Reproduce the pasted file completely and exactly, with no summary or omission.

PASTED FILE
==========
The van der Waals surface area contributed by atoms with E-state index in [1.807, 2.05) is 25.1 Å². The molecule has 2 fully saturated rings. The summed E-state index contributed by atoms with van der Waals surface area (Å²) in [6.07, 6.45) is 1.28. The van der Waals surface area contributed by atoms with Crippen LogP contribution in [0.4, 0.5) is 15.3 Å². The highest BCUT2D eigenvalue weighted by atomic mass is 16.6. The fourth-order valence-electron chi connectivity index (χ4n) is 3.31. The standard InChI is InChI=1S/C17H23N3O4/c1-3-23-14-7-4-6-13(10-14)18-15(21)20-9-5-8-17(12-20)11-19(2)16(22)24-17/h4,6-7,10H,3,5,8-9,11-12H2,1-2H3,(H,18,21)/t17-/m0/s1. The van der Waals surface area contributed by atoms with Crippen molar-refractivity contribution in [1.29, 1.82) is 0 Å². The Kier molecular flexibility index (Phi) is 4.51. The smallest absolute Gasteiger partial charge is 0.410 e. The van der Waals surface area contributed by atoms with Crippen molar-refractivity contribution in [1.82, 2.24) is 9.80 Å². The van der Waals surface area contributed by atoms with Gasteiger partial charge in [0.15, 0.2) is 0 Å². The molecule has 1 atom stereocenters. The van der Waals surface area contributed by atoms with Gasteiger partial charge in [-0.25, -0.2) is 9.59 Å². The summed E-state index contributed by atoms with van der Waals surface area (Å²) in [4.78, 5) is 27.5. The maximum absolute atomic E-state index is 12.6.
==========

The van der Waals surface area contributed by atoms with E-state index in [1.807, 2.05) is 25.1 Å². The molecule has 2 fully saturated rings. The summed E-state index contributed by atoms with van der Waals surface area (Å²) in [6.07, 6.45) is 1.28. The van der Waals surface area contributed by atoms with Crippen LogP contribution in [0.4, 0.5) is 15.3 Å². The highest BCUT2D eigenvalue weighted by atomic mass is 16.6. The fourth-order valence-electron chi connectivity index (χ4n) is 3.31. The standard InChI is InChI=1S/C17H23N3O4/c1-3-23-14-7-4-6-13(10-14)18-15(21)20-9-5-8-17(12-20)11-19(2)16(22)24-17/h4,6-7,10H,3,5,8-9,11-12H2,1-2H3,(H,18,21)/t17-/m0/s1. The van der Waals surface area contributed by atoms with Crippen molar-refractivity contribution in [1.29, 1.82) is 0 Å². The Kier molecular flexibility index (Phi) is 4.51. The smallest absolute Gasteiger partial charge is 0.410 e. The van der Waals surface area contributed by atoms with Crippen molar-refractivity contribution in [1.82, 2.24) is 9.80 Å². The van der Waals surface area contributed by atoms with Gasteiger partial charge in [0.15, 0.2) is 0 Å². The molecule has 1 atom stereocenters. The van der Waals surface area contributed by atoms with Gasteiger partial charge in [-0.25, -0.2) is 9.59 Å². The summed E-state index contributed by atoms with van der Waals surface area (Å²) in [4.78, 5) is 27.5. The maximum absolute atomic E-state index is 12.6.